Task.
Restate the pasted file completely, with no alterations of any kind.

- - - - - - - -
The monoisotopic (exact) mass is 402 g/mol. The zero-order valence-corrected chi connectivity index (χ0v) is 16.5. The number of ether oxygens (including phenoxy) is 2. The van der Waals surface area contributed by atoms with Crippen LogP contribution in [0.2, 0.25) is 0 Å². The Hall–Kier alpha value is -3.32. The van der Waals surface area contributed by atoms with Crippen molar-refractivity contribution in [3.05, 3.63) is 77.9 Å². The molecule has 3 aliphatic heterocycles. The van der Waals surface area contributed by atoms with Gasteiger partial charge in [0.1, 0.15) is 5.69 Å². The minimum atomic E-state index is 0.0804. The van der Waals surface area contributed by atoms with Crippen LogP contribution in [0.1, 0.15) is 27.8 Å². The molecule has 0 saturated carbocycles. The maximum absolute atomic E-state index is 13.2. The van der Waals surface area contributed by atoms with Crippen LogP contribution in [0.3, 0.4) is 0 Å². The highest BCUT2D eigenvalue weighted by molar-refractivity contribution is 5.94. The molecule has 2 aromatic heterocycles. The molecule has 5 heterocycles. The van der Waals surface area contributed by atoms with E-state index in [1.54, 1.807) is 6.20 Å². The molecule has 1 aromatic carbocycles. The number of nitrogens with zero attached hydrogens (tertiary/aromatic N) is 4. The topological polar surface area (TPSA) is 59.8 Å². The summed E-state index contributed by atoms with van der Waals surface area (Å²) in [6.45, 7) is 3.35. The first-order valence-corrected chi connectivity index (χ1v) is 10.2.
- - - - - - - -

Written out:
The monoisotopic (exact) mass is 402 g/mol. The zero-order valence-corrected chi connectivity index (χ0v) is 16.5. The number of ether oxygens (including phenoxy) is 2. The van der Waals surface area contributed by atoms with Crippen LogP contribution in [0.2, 0.25) is 0 Å². The Hall–Kier alpha value is -3.32. The van der Waals surface area contributed by atoms with Crippen molar-refractivity contribution in [3.05, 3.63) is 77.9 Å². The molecule has 3 aliphatic heterocycles. The van der Waals surface area contributed by atoms with Gasteiger partial charge in [0.1, 0.15) is 5.69 Å². The minimum atomic E-state index is 0.0804. The van der Waals surface area contributed by atoms with Crippen LogP contribution in [0.1, 0.15) is 27.8 Å². The molecule has 0 saturated carbocycles. The maximum absolute atomic E-state index is 13.2. The van der Waals surface area contributed by atoms with Crippen LogP contribution in [0.3, 0.4) is 0 Å². The highest BCUT2D eigenvalue weighted by molar-refractivity contribution is 5.94. The molecule has 2 aromatic heterocycles. The molecule has 5 heterocycles. The van der Waals surface area contributed by atoms with E-state index in [1.54, 1.807) is 6.20 Å². The molecule has 1 aromatic carbocycles. The number of nitrogens with zero attached hydrogens (tertiary/aromatic N) is 4. The topological polar surface area (TPSA) is 59.8 Å². The summed E-state index contributed by atoms with van der Waals surface area (Å²) in [6.45, 7) is 3.35. The first-order valence-corrected chi connectivity index (χ1v) is 10.2.